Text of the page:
Materials Performance Supplements

Corrosion Management for Pipeline Integrity 2018

Materials Performance is the world's most widely circulated magazine dedicated to corrosion prevention and control. MP provides information about the latest corrosion control technologies and practical applications for every industry and environment.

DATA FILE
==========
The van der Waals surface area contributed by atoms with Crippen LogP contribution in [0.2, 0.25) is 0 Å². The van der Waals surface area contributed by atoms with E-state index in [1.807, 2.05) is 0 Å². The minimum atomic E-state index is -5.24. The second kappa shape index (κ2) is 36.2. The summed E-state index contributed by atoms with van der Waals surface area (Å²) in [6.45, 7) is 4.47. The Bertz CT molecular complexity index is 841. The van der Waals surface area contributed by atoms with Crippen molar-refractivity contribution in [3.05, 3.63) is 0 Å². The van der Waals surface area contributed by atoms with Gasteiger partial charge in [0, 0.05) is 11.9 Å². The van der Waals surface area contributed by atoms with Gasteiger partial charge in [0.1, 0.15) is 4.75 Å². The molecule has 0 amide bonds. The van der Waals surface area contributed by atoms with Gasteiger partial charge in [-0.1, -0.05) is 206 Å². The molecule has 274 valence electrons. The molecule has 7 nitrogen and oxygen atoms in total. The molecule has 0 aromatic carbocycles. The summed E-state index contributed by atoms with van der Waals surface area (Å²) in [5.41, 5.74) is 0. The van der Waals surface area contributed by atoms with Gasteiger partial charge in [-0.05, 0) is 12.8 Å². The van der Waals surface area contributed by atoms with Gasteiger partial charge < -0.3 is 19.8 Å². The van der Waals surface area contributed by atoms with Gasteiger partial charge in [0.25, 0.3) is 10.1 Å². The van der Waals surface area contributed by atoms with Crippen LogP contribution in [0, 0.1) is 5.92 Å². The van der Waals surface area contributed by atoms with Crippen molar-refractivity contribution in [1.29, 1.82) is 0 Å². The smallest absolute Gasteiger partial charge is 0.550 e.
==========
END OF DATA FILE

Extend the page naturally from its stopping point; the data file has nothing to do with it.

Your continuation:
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3 CORROSION MANAGEMENT FOR PIPELINE INTEGRIT Y SUPPLEMENT TO MP MATERIALS PERFORMANCE JUNE 2018 Pipeline Protection Articles U.S. Study Targets More Data Usage on Pipeline Materials, Corrosion Ben DuBose, Materials Performance A new study 1 from the U.S. Government Accountability Office (GAO) (Washington, DC, USA) found a need for the Pipeline and Hazardous Materials Safety Administration ( P H M S A ) ( Wa s h i n g t o n , D C , U S A ) t o improve the agency 's use of materials and corrosion data for its primary risk assess- ment model. The GAO's performance audit was con- ducted from July 2016 to August 2017, with information collected through a review of existing PHMSA data, reports, and regula- tions; interviews with numerous PHMSA officials; and interviews with pipeline oper- ators and industr y stakeholders such as unions, training providers, and associa- tions to better understand the risk factors involved. PHMS A, an agency within th e U.S. D epar tm ent of Transpor tation (D OT), inspects gas and hazardous liquid pipeline operators and oversees federal safety regula- tions—including requirements for pipeline materials and corrosion prevention technol- ogies, as well as the establishment of design standards for pipelines specific to their operating conditions and pressures. While each operator takes primary responsibility for pipeline integrity, PHMSA conducts peri- odic inspections to ensure compliance. PH M S A e m p l o y s o v e r 2 0 0 st a f fe r s across its headquarters and five regional of f i c e s, w ith ab out 130 of th o se st af f involved in inspections and enforcement of interstate pipelines. To narrow its annual inspection list to a suitable number for its resources, PHMSA uses a Risk Ranking Index Model (RRIM) developed in 2012. However, according to the GAO, the RRIM used to prioritize these inspections has not been subject to data-based evaluation since its implementation. "Finding better ways to reduce the num- ber of corrosion-related incidents is a prior- ity for PHMSA," says Br yan Slater, who works with the DOT as the Assistant Secre- tary for Administration. Slater's comments were made in a letter to the GAO after receiving a draft report of the audit. While PHMSA's scope includes pipe- lines comprised of steel, plastics, and com- posites, most of the larger energy pipelines within its purview are comprised of steel, the GAO explains. This is because plastics and composites generally lack strength for use at higher operating pressures and diam- eters. Though steel is a stronger material, it is also more susceptible to corrosion. According to the GAO's analysis, 22% of the operator-reported causes of significant U.S. pipeline incidents between 2010 and 2015 were due to corrosion. External corro- sion often results when the pipe's metal sur- face is exposed to groundwater or soil envi- ronm ent s th at in crea se th e pip elin e's electrical conductivity. External corrosion is also a factor in stress corrosion cracking, where stress on the pipeline from high or fluctuating operating pressures and corro- sive environmental conditions can lead to cracks forming in the pipeline material, the GAO explains. Meanwhile, internal corro- sion inside the pipeline can be caused by the presence of water, corrosive materials, or bacteria. As a result, steel pipes require corrosion prevention technologies such as the com- bi n e d u s e of pro t e c tiv e c o ati n g s a n d cathodic protection (CP). Coatings are typ- ically applied prior to or during installation, and coat both the pipe and the welds that join pipeline segments together. Types of coatings typically used, according to the GAO study, include fusion-bonded epoxy coatings; three-layer polyethylene coatings; Corrosion was the largest operator-reported cause of significant pipeline incidents between 2010 and 2015. Image courtesy of GAO.

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